I was on holiday a few years ago with some friends. The lady-half of a couple we had befriended was napping on a lilo in the pool, so Dave and I thought it would be hilarious to ‘bomb’ her.
We clutched our knees as we crashed into the water either side of her, but we were a little perplexed by her lack of humour as she reprimanded us, at full volume, like two naughty schoolboys. A few minutes later, still chuckling, I started to explain to a German family what we’d done, little realising that everyone else around the pool was either open-mouthed in disbelief or in fits of tearful laughter watching the confused family trying to understand why I was bringing up the war again.
I’ve also bombed at a wedding. My best-man’s speech was not received well by his parents, and my closing naughty joke was, in retrospect, a bit too naughty for the grandparents.
I bombed the Red Arrows a few months ago too. Until that moment I wouldn’t have had a clue what photo-bombing was, and would have guessed at some sort of precision radiation attack. All I did was lean over and smile when I saw my colleague taking a photo of their team leader. Apparently the fact that my horizontal head grinning vacantly half-way down the side of the photo means I bombed his photo.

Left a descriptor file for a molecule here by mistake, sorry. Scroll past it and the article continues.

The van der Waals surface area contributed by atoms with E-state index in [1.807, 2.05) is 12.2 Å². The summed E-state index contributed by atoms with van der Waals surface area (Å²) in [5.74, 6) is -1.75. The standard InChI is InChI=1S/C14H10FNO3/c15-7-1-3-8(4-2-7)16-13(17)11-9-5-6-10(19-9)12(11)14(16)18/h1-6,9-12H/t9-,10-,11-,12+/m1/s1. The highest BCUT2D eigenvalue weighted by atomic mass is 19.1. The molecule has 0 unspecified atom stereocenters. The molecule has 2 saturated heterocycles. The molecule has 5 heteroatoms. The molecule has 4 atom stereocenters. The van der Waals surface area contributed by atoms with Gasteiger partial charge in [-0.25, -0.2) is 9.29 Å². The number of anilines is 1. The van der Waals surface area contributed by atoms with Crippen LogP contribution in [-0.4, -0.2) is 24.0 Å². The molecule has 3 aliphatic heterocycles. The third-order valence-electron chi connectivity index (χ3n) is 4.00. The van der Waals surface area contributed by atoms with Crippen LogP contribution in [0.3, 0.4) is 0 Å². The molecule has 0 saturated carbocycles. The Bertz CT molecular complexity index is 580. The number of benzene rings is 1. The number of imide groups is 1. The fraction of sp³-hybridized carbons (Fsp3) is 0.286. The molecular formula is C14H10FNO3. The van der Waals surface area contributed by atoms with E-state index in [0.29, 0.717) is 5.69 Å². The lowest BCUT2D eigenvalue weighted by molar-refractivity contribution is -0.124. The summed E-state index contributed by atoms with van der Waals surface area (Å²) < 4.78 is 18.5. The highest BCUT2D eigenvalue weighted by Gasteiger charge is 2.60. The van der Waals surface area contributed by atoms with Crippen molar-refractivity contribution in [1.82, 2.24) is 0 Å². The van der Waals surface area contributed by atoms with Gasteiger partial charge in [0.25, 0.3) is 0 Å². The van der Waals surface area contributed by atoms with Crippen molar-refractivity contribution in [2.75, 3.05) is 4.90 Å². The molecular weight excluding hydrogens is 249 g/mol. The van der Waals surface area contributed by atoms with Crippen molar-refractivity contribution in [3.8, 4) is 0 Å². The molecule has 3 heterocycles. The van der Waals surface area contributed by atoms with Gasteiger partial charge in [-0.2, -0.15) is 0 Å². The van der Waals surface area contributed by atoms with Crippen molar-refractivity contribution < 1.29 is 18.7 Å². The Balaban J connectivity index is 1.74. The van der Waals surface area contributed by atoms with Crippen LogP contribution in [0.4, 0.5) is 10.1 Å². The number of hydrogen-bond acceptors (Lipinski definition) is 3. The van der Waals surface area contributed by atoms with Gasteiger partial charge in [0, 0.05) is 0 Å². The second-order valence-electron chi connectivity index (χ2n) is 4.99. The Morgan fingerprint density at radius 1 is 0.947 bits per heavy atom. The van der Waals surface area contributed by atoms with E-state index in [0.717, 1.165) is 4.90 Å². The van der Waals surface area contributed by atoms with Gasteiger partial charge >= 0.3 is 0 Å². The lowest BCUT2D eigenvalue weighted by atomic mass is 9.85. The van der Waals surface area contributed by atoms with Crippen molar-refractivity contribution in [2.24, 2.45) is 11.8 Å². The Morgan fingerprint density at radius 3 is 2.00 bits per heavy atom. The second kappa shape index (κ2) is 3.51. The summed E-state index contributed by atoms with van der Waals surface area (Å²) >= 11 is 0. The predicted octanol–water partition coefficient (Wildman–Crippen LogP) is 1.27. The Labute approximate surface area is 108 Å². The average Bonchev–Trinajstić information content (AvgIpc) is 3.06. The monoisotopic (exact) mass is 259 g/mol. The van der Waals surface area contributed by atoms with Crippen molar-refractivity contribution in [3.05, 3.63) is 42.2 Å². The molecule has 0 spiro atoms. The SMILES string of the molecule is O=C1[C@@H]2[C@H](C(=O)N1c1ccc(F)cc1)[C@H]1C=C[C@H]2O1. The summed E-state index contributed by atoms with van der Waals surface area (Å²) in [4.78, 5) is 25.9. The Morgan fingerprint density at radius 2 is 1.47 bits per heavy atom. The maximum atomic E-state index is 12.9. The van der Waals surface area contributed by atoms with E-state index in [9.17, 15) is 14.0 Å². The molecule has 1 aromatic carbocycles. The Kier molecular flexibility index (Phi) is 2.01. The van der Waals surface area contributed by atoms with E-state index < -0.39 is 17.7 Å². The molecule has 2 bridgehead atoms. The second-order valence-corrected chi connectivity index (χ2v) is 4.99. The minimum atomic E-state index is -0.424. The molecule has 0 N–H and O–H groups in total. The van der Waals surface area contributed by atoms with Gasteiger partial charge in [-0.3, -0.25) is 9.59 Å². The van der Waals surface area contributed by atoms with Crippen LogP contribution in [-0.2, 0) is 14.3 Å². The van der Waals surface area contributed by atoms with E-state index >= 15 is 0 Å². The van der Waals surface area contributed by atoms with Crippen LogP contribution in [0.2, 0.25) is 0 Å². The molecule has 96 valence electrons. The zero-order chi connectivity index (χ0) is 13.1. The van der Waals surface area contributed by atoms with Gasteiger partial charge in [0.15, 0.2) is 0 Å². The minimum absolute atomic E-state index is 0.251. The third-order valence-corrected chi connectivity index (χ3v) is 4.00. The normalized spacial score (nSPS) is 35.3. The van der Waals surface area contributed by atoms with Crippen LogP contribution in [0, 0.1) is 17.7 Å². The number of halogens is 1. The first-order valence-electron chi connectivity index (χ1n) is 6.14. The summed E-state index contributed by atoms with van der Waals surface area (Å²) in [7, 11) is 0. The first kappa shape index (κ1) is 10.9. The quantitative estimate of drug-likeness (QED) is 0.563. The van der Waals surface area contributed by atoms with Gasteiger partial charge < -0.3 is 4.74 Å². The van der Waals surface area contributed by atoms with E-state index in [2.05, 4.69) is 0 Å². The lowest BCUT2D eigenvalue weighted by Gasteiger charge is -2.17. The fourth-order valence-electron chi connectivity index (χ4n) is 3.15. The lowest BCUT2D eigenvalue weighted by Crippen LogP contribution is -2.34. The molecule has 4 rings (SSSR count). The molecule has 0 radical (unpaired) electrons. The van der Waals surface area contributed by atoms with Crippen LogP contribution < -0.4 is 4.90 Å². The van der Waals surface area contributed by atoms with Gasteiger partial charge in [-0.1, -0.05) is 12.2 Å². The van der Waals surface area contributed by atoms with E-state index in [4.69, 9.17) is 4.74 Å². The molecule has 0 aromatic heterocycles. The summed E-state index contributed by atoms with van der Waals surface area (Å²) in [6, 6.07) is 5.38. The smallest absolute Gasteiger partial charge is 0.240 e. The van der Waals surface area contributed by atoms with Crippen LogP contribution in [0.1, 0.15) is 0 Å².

Three meanings of bombing, all of which you’ll find in a dictionary, and I haven’t mentioned Barnes Wallis yet.
So we welcome Photo-bomb to our language, along with many more such as Selfie, and Fracking.
Fracking On its Way to Shropshire
Fracking has become a really controversial topic and if the rumours are to be believed, it could well be on its way to Shropshire. Short for Hydraulic Fracturing, Fracking was originally banned in 2011 after exploratory fracking in Lancashire caused two small earthquakes. But in 2012, the Government lifted the ban. It involves injecting high-pressure fluid into a drilled well to fracture rock thousands of metres below the ground in order to release gas and oil. The Frackers are mainly looking to capture shale gas a natural gas made up mostly of methane.
Could Your Business be Affected?
Businesses could be particularly badly affected if a Fracking site is designated near to their workplace. What impact will it have on your day-to-day operation? Will it interfere with your business or access to your site? And what about the environmental effects it may leave behind?
The best way to tackle any worries you may have is to get involved take part in the initial planning and consultation process. If exploratory drilling is proposed in our area, find out information such as how long the project will take and which roads the lorries will be using so that you can raise any concerns.
The Frackers will also have to meet strict environmental guidelines so the risk of contamination to things like your water supply should be low.
Your insurance should cover any possible fracking damage to your property but it may rule out compensation for damage to water sources or the land your building sits on, so check the small print carefully.
Words like Fracking are definitely creeping into our everyday language at an alarming rate I might just need to get myself a new dictionary